No. 20, August 31, 2000

River Revival Bulletin
No. 20, August 31, 2000

Produced by: River Revival, International Rivers
1847 Berkeley Way, Berkeley, CA 94703 USA

Editor: Elizabeth Brink & Anne Baker









**Quebec Dam, Richelieu River, Canada**
St. Ours dam to gain a fish ladder

Officials in Quebec announced on July 14 plans to build a $1.7 million fish ladder for the St. Ours dam on the Richelieu River. The endangered copper redhorse, found only in the Richelieu and St. Lawrence Rivers, is expected to increase in numbers, as they will once again have access to their preferred spawning grounds upstream, which has been denied to them for over thirty years. In addition, due to the structure of the ladder, it is expected that the ladder will be used by and will benefit many other species of fish. Such fish populations have declined by 90 percent since their access to the upper river was denied.

(Klotz, Hattie, "Endangered fish to be reunited with spawning grounds after 33 years: $1.7-million ladder will create path around Quebec dam," The Ottawa Citizen, July 15, 2000. Text available at:


**Sawpit Dam, Sawpit Creek, CA**
Sawpit Dam decommissioned

After the 1927 construction of 147-foot Sawpit Dam, originally built to prevent flooding, engineers found the rock foundation beneath the dam too weak for the 437 acre-feet of water it was intended to hold. The dam was consequently never filled to capacity, as it would not have withstood an earthquake. In 1994, the Department of Public Works proposed a $2.5 million project to convert the dam into a free-flowing waterfall requiring less maintenance. The plan called for removing the valves in the dam, cutting a notch in the structure to allow water to flow through it, and retrofitting the dam to meet earthquake standards. Work on the project began just over one year ago, with the draining of the dam's reservoir and relocation of resident turtles. Most of the work has since been completed, with a cost to date at $3.9 million.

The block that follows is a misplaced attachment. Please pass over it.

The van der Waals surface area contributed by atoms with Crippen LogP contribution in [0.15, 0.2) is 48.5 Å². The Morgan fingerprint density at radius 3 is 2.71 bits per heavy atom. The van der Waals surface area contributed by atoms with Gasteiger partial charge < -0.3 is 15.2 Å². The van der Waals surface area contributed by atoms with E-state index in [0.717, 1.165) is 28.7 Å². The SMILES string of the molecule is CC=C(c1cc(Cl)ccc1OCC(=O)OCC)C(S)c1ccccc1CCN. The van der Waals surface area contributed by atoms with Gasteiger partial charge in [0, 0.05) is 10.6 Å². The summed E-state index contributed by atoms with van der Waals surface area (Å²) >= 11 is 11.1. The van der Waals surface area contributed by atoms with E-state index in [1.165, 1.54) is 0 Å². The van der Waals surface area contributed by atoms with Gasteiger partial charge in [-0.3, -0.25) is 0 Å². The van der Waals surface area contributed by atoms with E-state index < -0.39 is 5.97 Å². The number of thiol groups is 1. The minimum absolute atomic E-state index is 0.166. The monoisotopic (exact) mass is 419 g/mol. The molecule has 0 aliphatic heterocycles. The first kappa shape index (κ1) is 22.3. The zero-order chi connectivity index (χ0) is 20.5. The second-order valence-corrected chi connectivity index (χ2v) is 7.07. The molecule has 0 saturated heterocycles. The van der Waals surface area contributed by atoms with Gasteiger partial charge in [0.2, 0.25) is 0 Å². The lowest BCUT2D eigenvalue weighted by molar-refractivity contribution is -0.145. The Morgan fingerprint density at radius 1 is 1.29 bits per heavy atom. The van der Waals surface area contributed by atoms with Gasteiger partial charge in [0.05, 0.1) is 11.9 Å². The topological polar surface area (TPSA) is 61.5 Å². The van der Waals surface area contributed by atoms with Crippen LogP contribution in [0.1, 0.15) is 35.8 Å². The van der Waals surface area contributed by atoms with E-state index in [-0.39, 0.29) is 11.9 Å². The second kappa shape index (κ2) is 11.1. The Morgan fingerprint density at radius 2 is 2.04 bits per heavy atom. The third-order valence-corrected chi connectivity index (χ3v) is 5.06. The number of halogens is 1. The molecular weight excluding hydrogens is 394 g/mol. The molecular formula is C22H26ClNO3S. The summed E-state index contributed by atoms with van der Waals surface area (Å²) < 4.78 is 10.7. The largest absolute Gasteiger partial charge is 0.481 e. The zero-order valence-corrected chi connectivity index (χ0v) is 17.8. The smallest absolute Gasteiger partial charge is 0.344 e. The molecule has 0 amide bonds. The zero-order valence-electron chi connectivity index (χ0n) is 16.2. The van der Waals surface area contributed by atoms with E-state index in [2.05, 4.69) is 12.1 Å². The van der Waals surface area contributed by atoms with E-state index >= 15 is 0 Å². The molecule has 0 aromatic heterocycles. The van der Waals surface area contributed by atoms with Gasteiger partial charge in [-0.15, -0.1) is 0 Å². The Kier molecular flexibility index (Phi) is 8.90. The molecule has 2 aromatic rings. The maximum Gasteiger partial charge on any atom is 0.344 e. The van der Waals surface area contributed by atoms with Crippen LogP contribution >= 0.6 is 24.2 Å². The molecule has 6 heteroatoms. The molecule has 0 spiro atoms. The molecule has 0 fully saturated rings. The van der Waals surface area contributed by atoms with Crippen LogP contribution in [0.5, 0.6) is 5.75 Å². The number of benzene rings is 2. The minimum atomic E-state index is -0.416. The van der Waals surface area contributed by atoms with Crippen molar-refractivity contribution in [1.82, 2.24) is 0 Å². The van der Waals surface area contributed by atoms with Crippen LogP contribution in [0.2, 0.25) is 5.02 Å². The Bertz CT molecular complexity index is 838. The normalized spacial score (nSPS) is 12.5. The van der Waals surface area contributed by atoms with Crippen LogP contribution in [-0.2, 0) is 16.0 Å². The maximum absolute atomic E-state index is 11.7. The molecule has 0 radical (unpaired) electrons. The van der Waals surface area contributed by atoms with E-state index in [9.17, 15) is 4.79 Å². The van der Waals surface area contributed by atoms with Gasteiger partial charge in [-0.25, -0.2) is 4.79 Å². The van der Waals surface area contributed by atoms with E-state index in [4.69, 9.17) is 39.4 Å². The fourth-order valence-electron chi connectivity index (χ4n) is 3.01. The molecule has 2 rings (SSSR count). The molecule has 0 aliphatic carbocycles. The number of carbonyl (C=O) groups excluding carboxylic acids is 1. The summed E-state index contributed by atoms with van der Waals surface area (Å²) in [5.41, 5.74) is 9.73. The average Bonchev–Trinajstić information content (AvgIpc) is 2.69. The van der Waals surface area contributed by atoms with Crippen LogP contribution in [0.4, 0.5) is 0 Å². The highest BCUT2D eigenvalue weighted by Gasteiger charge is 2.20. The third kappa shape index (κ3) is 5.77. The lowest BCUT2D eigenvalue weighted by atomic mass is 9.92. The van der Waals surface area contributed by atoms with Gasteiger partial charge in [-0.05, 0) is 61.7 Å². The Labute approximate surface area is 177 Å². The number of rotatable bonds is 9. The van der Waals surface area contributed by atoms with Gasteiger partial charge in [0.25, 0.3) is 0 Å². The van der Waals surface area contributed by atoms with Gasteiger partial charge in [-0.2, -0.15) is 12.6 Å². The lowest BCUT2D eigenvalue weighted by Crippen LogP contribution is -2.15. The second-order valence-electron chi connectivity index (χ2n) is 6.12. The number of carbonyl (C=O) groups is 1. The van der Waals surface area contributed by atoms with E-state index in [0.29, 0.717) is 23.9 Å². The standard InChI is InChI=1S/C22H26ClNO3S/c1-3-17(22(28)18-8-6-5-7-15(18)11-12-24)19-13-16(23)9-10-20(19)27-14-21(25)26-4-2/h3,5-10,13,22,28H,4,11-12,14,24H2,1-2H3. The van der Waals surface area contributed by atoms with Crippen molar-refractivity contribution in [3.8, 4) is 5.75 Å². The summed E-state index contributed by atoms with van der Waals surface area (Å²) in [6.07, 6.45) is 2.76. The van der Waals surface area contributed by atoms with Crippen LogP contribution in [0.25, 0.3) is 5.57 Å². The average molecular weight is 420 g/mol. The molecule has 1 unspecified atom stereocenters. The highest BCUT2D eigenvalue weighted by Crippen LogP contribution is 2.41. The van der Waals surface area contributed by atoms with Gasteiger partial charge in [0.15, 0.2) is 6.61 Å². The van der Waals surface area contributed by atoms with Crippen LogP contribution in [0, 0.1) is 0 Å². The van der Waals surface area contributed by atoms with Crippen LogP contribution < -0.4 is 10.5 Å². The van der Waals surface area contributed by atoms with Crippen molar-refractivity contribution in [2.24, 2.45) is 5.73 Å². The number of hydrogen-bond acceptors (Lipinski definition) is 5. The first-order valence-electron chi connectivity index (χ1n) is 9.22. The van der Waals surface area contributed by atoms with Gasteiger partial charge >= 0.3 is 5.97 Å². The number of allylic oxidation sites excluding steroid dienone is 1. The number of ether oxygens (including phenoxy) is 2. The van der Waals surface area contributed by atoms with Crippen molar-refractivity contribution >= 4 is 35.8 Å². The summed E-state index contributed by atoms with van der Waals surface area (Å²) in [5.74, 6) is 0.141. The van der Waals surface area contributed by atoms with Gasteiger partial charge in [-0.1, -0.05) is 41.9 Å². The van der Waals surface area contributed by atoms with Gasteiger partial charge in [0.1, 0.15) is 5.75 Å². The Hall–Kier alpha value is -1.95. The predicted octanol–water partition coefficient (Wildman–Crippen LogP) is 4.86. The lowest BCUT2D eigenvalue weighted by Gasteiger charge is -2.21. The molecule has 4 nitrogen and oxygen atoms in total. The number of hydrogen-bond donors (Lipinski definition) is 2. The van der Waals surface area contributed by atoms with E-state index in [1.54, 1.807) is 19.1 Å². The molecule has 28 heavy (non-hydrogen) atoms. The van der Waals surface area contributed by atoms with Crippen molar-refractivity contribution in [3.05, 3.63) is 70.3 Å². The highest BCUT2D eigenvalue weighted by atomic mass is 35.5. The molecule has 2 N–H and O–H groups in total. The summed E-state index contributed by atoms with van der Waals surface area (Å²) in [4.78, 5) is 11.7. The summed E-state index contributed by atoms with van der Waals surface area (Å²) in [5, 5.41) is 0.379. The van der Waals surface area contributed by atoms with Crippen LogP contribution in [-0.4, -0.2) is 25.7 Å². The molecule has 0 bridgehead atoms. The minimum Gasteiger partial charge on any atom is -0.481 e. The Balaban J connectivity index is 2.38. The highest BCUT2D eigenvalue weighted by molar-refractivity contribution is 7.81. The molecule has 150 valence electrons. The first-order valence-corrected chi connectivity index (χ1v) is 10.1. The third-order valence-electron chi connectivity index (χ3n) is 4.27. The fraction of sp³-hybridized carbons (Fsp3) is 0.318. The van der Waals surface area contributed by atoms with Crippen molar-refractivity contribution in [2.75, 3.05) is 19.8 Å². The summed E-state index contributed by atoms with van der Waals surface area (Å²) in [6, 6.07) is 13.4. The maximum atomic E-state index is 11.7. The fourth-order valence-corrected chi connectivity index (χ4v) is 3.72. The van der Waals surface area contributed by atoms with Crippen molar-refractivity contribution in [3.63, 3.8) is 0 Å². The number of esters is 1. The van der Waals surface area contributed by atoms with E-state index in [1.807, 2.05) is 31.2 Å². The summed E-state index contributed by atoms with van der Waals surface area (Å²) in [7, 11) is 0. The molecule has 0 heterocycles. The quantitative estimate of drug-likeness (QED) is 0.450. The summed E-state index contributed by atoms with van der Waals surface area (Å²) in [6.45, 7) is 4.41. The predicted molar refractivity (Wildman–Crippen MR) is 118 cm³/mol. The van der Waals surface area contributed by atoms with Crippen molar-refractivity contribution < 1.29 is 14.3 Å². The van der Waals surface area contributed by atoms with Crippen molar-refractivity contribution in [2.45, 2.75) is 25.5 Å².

(Faught, Lisa, "Sawpit Dam is at end of its era: 147-foot-tall structure to become waterfall over next 50 years," San Gabriel Valley Tribune, 10 August, 2000.)

**Shasta Dam, Sacramento River, CA**
Shasta Dam receives safety inspection on drum gates

Inspectors from the Bureau of Reclamation climbed inside one of Shasta Dam's 110 foot-wide drum gates--which are raised to increase reservoir capacity and lowered to release water--for the first time in fourteen years. The inspections, necessary in determining the repairs needed to be done on the drum gates in a $1.5 million restoration project scheduled for summer 2001, found the inside of the gates in excellent condition. The restoration project will instead focus on repairing the rusting outsides of the gates as well as replacing the seals on the drum gates to prevent leaking.

(Deuel, Rebecca, "Inspectors eyeball dam drum gates: look shows how much needs repair," Redding Record Searchlight, 10 August, 2000.)

Section of Santa Clara River corridor to gain federal protection

The Santa Clara River of Southern California is home to twenty-two rare plant and animal species, is one of the region's last remaining major wildlife corridors for migrating deer, bears, and coyotes, and will possibly be taken out of private control and run by the government under an environmental recovery plan seeking to restore the river's natural resources. The proposal calls for acquiring 6,400 acres of lands, some privately owned and some owned by local governments, and incorporating them into one continuous park from the ocean to twelve miles inland. Under the plan, $15 million will be distributed to nine property owners for 2,180 acres; in addition, two golf courses will be relocated, which poses a potential obstacle to the plan.

(Polakovic, Gary, "Twelve miles of Santa Clara River targeted for restoration," LA Times, 18 July 2000. Text available at:

California continues to debate future of vast hydropower system